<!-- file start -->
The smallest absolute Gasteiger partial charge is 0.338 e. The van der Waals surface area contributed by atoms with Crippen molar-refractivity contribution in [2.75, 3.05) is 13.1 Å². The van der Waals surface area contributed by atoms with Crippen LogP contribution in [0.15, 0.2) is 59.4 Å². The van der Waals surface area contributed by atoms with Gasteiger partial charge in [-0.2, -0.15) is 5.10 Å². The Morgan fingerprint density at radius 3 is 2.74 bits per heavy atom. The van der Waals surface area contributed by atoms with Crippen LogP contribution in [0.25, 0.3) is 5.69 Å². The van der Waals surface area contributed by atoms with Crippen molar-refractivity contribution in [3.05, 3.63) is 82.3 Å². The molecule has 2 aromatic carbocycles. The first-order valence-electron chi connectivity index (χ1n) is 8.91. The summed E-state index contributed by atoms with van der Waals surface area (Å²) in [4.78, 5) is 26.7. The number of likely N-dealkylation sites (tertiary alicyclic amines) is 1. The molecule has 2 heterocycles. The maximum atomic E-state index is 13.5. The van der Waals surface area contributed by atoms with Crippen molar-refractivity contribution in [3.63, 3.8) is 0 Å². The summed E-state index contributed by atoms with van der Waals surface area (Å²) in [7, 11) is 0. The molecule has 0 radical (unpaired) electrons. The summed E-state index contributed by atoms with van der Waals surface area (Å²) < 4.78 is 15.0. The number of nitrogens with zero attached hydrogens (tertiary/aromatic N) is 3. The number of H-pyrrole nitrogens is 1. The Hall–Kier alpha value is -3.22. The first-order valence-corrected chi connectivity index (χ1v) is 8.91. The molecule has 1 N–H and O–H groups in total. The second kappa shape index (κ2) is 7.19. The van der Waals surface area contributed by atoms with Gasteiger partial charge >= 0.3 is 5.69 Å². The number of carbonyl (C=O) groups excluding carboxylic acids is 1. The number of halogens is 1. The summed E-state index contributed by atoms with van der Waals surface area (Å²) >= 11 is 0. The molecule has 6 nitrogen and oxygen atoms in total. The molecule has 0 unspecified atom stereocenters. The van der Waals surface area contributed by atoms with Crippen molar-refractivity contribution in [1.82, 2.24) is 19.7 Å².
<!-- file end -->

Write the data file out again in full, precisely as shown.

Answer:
The smallest absolute Gasteiger partial charge is 0.338 e. The van der Waals surface area contributed by atoms with Crippen molar-refractivity contribution in [2.75, 3.05) is 13.1 Å². The van der Waals surface area contributed by atoms with Crippen LogP contribution in [0.15, 0.2) is 59.4 Å². The van der Waals surface area contributed by atoms with Gasteiger partial charge in [-0.2, -0.15) is 5.10 Å². The Morgan fingerprint density at radius 3 is 2.74 bits per heavy atom. The van der Waals surface area contributed by atoms with Crippen LogP contribution in [0.25, 0.3) is 5.69 Å². The van der Waals surface area contributed by atoms with Crippen molar-refractivity contribution in [3.05, 3.63) is 82.3 Å². The molecule has 2 aromatic carbocycles. The first-order valence-electron chi connectivity index (χ1n) is 8.91. The summed E-state index contributed by atoms with van der Waals surface area (Å²) in [4.78, 5) is 26.7. The number of likely N-dealkylation sites (tertiary alicyclic amines) is 1. The molecule has 2 heterocycles. The maximum atomic E-state index is 13.5. The van der Waals surface area contributed by atoms with Crippen molar-refractivity contribution in [3.63, 3.8) is 0 Å². The summed E-state index contributed by atoms with van der Waals surface area (Å²) in [7, 11) is 0. The molecule has 0 radical (unpaired) electrons. The summed E-state index contributed by atoms with van der Waals surface area (Å²) < 4.78 is 15.0. The number of nitrogens with zero attached hydrogens (tertiary/aromatic N) is 3. The number of H-pyrrole nitrogens is 1. The Hall–Kier alpha value is -3.22. The first-order valence-corrected chi connectivity index (χ1v) is 8.91. The molecule has 1 N–H and O–H groups in total. The second kappa shape index (κ2) is 7.19. The van der Waals surface area contributed by atoms with Gasteiger partial charge >= 0.3 is 5.69 Å². The number of carbonyl (C=O) groups excluding carboxylic acids is 1. The number of halogens is 1. The summed E-state index contributed by atoms with van der Waals surface area (Å²) >= 11 is 0. The molecule has 6 nitrogen and oxygen atoms in total. The molecule has 0 unspecified atom stereocenters. The van der Waals surface area contributed by atoms with Crippen molar-refractivity contribution in [1.82, 2.24) is 19.7 Å².